by Wendy McElroy | Mises.org

February 4th 2021, 4:41 pm

Biden has vowed to put a “quick end” to the Trump administration’s Title IX regulations and return to Obama-era ones at universitiesIf this happens, there will be no due process for those accused of sexual misconduct


Joe Biden vowed to put a “quick end” to the Trump administration’s Title IX regulations and return to Obama-era ones at universities. 

If this happens, the sexual misconduct hearings will be deeply impacted. These “trials” judge whether those accused of sexual misconduct are innocent or guilty. 

The Obama-era hearings expressed social justice standards that greatly favored an accuser; the Trump-era ones were closer to the Western tradition of due process. The hearings remain a major battleground in the culture war.

Universities are the wellspring of social justice and of the “warriors” who have carried the leftist ideology into the streets and every American institution. With the 2020 riots, the average person now appreciates the threat that social justice poses to traditional Western values such as due process. No compromise is possible between the two world views.

What is the heart of the conflict? Social justice rests on three dogmatic assertions. Gender and race define every individual; discrimination against oppressed races and genders defines America; all social inequality, such as pay differentials, is the result of systemic discrimination. Justice requires skewing society’s law and policies to favor “oppressed” groups in order to forcibly redistribute wealth, status, and opportunities to them from privileged ones—most notably white males. Traditional Western values are individualistic, not collectivistic; every person possesses the same human rights to the same degree, all of which spring from the fundamental right of those who are peaceful to live without interference. Individuals define their own character and are responsible for their actions. Justice means respecting everyone’s equal right to person and property and providing remedy when those rights are violated.

People now associate social justice with street-gang activism or shrill accusations of racism and sexual abuse. But many cultural changes that arrive on campus and flow inevitably into society do so quietly. They come from behind-the-door meetings and obscure organizations that forge policy, such as ATIXA (Association of Title IX Administrators) and Title IX campus compliance offices. These agencies are the bureaucracy of social justice, and ATIXA is a cautionary tale about what happens in the bureaucratic shadows. It is happening right now.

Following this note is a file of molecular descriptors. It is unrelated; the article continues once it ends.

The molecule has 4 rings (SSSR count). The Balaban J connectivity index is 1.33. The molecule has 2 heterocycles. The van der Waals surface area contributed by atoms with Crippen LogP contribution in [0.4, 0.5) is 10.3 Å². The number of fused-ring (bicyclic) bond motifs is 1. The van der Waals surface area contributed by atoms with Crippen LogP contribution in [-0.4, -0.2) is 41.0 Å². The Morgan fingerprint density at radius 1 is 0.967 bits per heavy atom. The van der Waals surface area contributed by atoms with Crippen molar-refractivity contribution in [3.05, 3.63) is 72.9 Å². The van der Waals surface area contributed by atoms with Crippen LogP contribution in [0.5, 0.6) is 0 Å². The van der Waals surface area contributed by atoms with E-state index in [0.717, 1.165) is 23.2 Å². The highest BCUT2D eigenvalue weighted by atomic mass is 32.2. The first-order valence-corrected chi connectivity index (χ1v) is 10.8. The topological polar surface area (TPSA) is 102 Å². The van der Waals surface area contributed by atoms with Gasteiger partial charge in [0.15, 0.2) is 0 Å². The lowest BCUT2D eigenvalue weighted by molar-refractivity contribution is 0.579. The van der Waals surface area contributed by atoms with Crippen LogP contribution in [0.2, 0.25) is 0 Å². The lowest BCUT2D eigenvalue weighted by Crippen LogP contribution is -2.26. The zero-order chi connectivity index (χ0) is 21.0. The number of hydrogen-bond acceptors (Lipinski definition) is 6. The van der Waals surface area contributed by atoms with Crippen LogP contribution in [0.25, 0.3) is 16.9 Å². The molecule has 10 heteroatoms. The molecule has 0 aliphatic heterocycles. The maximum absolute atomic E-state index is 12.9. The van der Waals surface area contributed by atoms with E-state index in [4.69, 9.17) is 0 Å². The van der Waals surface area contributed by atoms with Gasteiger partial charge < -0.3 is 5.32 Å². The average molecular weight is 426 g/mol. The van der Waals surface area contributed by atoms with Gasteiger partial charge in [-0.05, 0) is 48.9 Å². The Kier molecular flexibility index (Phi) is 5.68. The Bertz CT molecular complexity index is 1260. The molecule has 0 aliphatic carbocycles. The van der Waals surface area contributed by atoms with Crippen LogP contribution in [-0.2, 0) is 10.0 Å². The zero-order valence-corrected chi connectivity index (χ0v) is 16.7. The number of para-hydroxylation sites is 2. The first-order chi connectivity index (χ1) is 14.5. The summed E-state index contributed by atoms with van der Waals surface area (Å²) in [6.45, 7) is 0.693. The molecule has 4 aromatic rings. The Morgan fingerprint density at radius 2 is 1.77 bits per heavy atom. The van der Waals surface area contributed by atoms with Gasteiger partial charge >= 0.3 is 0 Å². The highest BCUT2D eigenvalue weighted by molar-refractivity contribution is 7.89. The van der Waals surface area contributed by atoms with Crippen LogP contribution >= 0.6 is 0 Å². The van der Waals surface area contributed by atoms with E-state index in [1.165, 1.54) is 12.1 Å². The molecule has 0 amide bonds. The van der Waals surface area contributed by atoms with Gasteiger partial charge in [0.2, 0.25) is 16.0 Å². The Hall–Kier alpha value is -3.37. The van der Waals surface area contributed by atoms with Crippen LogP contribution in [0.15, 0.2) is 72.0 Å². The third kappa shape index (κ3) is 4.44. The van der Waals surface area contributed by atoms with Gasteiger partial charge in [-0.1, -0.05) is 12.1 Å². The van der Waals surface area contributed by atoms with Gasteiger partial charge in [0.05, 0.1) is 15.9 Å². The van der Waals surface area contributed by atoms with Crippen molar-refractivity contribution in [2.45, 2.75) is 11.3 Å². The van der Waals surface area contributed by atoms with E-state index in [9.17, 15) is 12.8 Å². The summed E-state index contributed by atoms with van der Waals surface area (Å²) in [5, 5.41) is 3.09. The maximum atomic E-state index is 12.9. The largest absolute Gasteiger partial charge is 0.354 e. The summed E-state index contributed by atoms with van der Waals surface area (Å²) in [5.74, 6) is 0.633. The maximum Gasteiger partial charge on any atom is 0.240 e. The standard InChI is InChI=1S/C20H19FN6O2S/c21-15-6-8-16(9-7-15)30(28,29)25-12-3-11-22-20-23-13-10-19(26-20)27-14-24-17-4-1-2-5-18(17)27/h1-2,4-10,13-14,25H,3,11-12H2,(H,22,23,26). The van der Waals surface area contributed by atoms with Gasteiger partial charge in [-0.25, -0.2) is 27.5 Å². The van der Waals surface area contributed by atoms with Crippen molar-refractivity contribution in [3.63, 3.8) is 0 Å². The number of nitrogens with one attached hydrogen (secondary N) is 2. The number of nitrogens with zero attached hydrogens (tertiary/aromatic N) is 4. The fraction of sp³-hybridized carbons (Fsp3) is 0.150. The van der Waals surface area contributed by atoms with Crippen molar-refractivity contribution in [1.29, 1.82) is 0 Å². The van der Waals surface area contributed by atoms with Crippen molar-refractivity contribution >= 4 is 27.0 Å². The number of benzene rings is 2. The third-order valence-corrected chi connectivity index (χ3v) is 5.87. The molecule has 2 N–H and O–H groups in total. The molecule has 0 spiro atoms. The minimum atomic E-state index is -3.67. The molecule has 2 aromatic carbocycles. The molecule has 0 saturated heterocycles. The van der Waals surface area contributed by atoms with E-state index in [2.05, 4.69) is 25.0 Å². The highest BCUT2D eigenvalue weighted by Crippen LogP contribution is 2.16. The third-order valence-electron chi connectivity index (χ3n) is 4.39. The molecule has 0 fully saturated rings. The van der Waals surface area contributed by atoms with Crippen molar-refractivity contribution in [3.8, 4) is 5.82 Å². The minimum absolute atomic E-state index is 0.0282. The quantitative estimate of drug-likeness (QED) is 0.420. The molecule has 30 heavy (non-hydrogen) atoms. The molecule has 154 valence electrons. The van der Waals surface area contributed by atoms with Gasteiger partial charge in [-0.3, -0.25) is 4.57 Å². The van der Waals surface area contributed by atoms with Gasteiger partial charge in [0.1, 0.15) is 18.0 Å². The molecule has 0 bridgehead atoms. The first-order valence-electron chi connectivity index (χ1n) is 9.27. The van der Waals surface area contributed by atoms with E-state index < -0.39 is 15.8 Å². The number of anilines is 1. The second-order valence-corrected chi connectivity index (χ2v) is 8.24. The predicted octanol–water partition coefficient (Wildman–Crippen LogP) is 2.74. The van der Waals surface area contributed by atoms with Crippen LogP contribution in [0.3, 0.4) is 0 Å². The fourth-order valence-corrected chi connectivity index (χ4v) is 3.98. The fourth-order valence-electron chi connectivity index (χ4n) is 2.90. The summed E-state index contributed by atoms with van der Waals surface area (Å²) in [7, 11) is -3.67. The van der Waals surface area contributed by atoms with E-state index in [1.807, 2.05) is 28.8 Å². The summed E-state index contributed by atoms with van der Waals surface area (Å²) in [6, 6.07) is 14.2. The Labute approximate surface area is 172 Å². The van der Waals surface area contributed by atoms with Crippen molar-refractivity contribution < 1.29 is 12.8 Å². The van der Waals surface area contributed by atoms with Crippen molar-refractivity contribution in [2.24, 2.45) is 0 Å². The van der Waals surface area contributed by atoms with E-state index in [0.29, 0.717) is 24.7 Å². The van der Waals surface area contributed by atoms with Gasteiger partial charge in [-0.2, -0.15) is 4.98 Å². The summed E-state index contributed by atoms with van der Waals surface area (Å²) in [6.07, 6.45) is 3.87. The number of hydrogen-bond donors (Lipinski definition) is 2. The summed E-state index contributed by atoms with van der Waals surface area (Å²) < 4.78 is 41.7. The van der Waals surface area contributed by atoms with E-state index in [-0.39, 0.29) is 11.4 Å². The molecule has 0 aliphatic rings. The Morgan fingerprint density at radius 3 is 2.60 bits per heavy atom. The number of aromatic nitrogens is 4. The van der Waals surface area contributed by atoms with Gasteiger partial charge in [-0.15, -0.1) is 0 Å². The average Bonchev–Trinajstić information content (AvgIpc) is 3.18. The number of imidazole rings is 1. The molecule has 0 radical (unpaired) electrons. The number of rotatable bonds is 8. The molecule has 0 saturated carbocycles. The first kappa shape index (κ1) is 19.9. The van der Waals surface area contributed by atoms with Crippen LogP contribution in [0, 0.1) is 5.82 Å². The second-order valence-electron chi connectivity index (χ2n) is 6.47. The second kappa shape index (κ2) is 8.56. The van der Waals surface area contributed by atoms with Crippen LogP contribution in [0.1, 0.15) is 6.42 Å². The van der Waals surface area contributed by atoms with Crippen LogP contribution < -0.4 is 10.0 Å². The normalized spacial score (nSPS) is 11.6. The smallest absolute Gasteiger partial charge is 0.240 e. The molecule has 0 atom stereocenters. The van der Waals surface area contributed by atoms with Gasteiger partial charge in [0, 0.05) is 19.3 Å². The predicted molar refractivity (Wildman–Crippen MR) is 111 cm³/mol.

Under the Trump administration, Secretary of Education Betsy DeVos pushed back some of the most damaging aspects of social justice at universities. Campus sexual abuse hearings became a key cultural battleground with the Obama administration’s notorious 2011 “Dear Colleague” letter; it prioritized the rights of accusers by denying due process to those accused. It did not have the force of law, but it had the force of funding; schools that did not comply could lose their federal money, including student loans, upon which almost all universities depend.

The outcome was predictable. Kangaroo courts denied basic rights like the presumption of innocence to an accused; the accused were overwhelmingly male. On the basis of flimsy evidence and biased procedures, young men (and some women) were found guilty and confronted the destruction of their reputations, careers, and futures. Those who sued the universities frequently won or settled out of court. But the hearings rolled on. DeVos returned some basics of due process to the procedures, including the right of an accused to know the exact charges against him and to view the evidence—niceties that were often withheld.

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